Under normal circumstances, a loaned item is one which is used…and then returned. I’m not exactly sure how you loan a piece of expendable ordnance; but hey…if our coalition partners in the fight against Daesh are running short on their own supply of bombs and still have the resolve to keep pressing the fight, then arm ’em up! And it seems as though that’s exactly what the Air Force has been doing.

The Air Force and coalition partners in the air war against the Islamic State are not only sharing intelligence, runways and strategic plans, they’re also sharing bombs.

Coalition jets having been taking from the U.S. stockpiles as needed, said Lt. Gen. John Raymond, deputy chief of staff for operations at Headquarters Air Force.

“We do have relationships with our coalition partners for those supplies; they are using those weapons as well,” Raymond told reporters Thursday at a defense writer’s briefing in Washington, D.C.

While the Air Force is not immediately concerned with depleting its stockpiles, “it is something we are managing very closely to make sure … we have the supplies to do what we need to do today,” he said.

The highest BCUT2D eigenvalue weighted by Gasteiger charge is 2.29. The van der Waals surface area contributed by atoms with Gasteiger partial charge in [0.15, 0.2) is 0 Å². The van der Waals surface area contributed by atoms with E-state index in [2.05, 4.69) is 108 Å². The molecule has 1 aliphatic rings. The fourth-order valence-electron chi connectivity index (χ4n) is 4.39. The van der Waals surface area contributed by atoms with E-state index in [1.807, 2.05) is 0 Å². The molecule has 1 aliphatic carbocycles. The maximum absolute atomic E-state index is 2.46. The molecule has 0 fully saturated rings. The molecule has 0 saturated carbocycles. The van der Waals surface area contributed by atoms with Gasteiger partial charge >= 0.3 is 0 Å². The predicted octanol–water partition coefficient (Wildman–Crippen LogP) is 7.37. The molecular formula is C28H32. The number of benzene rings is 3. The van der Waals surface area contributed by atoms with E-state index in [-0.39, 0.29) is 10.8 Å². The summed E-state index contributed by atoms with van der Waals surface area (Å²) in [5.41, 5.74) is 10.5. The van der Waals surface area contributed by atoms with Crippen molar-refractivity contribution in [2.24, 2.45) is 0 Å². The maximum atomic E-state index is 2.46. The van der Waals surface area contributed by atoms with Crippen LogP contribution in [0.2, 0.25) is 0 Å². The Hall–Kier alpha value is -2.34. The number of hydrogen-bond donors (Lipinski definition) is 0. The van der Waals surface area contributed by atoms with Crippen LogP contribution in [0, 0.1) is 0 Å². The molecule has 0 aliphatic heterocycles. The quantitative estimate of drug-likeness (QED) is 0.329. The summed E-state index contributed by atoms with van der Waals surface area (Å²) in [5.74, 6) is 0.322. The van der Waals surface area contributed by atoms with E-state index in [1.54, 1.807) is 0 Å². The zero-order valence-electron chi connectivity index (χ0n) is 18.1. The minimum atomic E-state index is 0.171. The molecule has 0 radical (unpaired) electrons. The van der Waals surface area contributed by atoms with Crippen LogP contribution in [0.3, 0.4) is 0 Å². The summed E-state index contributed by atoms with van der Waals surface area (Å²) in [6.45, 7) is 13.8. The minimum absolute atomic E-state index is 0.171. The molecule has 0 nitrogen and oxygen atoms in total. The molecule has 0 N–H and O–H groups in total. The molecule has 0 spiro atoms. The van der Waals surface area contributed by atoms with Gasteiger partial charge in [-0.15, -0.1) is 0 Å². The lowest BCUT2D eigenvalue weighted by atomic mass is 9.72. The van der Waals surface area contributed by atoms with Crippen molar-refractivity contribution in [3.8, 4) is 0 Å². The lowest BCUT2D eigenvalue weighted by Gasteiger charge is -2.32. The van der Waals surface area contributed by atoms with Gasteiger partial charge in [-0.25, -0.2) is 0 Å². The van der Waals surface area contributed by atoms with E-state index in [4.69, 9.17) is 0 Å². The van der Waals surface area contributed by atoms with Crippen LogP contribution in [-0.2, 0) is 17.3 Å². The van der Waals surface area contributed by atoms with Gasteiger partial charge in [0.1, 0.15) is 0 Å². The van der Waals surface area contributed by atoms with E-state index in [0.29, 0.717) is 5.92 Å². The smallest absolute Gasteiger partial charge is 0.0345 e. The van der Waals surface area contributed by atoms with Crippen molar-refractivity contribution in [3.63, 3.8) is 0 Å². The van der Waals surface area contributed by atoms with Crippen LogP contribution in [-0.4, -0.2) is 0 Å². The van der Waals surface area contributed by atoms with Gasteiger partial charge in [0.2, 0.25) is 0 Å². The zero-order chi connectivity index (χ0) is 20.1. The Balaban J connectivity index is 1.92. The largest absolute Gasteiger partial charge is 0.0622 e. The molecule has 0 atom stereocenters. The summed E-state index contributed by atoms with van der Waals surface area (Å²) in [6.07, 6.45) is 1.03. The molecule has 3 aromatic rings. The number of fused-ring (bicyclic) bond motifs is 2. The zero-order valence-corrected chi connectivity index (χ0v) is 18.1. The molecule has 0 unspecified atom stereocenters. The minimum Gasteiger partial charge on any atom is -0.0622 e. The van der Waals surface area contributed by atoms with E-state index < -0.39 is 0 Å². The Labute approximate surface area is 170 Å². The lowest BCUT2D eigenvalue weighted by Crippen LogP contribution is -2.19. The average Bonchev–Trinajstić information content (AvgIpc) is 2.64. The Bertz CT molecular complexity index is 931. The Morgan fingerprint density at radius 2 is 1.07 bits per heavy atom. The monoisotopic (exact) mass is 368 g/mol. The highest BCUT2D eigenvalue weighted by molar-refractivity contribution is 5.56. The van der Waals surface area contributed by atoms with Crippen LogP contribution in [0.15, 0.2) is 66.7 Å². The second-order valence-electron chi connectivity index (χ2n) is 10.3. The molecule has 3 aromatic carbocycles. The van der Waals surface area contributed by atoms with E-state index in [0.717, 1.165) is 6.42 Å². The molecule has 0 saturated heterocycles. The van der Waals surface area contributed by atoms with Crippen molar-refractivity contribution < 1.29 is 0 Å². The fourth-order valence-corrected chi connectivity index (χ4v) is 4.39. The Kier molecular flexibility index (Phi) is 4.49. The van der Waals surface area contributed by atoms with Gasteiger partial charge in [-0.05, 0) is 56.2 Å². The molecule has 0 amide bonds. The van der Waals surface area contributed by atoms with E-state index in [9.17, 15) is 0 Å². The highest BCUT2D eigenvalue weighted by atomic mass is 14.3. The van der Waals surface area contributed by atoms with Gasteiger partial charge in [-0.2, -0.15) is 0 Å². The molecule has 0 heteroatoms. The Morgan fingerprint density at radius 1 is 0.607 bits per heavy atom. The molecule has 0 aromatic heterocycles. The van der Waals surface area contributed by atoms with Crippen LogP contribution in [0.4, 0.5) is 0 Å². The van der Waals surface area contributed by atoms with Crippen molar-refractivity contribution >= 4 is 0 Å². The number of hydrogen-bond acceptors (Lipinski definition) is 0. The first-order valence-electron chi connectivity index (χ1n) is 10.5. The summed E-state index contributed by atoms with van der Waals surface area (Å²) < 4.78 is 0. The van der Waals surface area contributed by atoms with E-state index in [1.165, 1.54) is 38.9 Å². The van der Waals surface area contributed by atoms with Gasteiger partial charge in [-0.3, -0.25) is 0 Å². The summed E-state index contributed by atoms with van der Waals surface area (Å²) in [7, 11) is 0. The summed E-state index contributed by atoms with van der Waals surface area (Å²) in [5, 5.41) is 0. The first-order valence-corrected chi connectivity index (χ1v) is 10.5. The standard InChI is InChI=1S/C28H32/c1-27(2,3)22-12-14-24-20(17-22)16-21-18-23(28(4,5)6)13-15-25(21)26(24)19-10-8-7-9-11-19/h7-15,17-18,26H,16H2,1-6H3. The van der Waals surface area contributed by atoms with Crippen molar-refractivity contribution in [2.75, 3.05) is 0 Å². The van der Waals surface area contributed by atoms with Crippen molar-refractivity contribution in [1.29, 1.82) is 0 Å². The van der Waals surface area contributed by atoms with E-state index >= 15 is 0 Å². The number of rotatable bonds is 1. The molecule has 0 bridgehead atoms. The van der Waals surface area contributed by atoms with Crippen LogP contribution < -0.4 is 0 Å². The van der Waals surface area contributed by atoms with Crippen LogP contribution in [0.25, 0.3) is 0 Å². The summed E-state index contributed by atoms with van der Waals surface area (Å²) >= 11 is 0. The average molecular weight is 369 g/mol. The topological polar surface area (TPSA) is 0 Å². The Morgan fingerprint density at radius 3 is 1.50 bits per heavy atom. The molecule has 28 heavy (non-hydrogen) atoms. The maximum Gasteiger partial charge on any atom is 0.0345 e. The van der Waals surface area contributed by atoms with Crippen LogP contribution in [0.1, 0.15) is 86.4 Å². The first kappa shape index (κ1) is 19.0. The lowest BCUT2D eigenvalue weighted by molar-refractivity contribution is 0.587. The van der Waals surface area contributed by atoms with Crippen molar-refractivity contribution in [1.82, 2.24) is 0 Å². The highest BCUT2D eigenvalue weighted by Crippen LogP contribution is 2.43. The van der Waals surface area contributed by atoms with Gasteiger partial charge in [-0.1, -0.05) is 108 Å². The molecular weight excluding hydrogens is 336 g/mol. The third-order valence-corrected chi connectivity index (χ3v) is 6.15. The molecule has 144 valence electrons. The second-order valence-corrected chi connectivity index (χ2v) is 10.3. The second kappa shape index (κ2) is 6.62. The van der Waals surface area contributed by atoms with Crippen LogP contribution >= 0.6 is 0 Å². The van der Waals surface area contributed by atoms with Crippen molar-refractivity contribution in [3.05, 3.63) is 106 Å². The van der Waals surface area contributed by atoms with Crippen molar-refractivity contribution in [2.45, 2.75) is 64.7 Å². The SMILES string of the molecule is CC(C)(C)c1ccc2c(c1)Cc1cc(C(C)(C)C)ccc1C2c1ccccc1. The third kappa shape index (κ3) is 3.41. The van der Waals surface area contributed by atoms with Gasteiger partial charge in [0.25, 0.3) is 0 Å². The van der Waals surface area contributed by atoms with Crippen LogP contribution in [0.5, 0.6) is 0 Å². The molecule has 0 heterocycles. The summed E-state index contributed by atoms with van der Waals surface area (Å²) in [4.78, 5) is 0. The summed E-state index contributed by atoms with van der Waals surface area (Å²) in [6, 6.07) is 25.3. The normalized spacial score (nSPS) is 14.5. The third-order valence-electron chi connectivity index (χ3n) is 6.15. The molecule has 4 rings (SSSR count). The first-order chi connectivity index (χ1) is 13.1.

Bombs "Loaned" By US In Fight Against Daesh
A U.S. Air Force B-1B Lancer receives fuel from a KC-135 Stratotanker over northern Iraq after striking ISIL targets in Syria, September 27, 2014. The strikes were conducted as part of the President’s comprehensive strategy to degrade and ultimately destroy ISIL. (U.S. Air Force photo by Senior Airman Matthew Bruch)

The service, flying more than half the total sorties under Operation Inherent Resolve, has dropped 4,748 bombs so far in 2016; in 2015, aircraft released approximately 28,675 weapons, according to statistics from Air Forces Central Command.

Defense Secretary Ash Carter said earlier this year that the Defense Department is running low on precision bombs and missiles. The fiscal 2017 budget requests $1.8 billion to buy 45,000 smart bombs and other guided munitions to replenish supplies in the continuing air campaign against Islamic State militants.

The U.S. is responsible for the most targeted strikes against ISIS. The coalition includes  Australia, Belgium, Canada, Denmark, France, Jordan, The Netherlands, the United Kingdom, Bahrain, Saudi Arabia, Turkey and the United Arab Emirates.

The original article at the Air Force Times can be viewed right here.
 (U.S. Air Force photo by Senior Airman Matthew Bruch/Released)